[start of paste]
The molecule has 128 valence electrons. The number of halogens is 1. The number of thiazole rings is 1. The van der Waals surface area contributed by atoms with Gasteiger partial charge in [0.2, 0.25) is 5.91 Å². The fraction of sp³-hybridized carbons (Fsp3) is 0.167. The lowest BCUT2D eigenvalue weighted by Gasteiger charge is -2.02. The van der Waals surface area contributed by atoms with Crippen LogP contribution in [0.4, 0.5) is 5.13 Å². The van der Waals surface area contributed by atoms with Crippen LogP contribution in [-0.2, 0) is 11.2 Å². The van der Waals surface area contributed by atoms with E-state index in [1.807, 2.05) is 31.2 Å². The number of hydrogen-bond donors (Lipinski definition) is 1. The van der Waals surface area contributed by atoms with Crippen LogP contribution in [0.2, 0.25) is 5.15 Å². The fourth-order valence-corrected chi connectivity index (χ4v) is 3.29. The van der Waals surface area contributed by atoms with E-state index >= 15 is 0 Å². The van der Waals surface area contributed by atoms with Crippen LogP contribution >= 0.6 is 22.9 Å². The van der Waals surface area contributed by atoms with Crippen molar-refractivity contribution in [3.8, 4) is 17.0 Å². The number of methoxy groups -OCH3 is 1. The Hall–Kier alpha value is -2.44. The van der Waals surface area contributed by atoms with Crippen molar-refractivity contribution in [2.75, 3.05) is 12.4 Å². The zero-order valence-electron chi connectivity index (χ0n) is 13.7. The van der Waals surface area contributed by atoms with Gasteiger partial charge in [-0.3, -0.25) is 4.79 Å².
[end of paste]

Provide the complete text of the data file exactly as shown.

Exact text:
The molecule has 128 valence electrons. The number of halogens is 1. The number of thiazole rings is 1. The van der Waals surface area contributed by atoms with Gasteiger partial charge in [0.2, 0.25) is 5.91 Å². The fraction of sp³-hybridized carbons (Fsp3) is 0.167. The lowest BCUT2D eigenvalue weighted by Gasteiger charge is -2.02. The van der Waals surface area contributed by atoms with Crippen LogP contribution in [0.4, 0.5) is 5.13 Å². The van der Waals surface area contributed by atoms with Crippen LogP contribution in [-0.2, 0) is 11.2 Å². The van der Waals surface area contributed by atoms with E-state index in [1.807, 2.05) is 31.2 Å². The number of hydrogen-bond donors (Lipinski definition) is 1. The van der Waals surface area contributed by atoms with Crippen LogP contribution in [0.2, 0.25) is 5.15 Å². The fourth-order valence-corrected chi connectivity index (χ4v) is 3.29. The van der Waals surface area contributed by atoms with E-state index >= 15 is 0 Å². The van der Waals surface area contributed by atoms with Crippen LogP contribution >= 0.6 is 22.9 Å². The van der Waals surface area contributed by atoms with Crippen molar-refractivity contribution in [3.8, 4) is 17.0 Å². The number of methoxy groups -OCH3 is 1. The Hall–Kier alpha value is -2.44. The van der Waals surface area contributed by atoms with Crippen molar-refractivity contribution in [2.75, 3.05) is 12.4 Å². The zero-order valence-electron chi connectivity index (χ0n) is 13.7. The van der Waals surface area contributed by atoms with Gasteiger partial charge in [-0.3, -0.25) is 4.79 Å².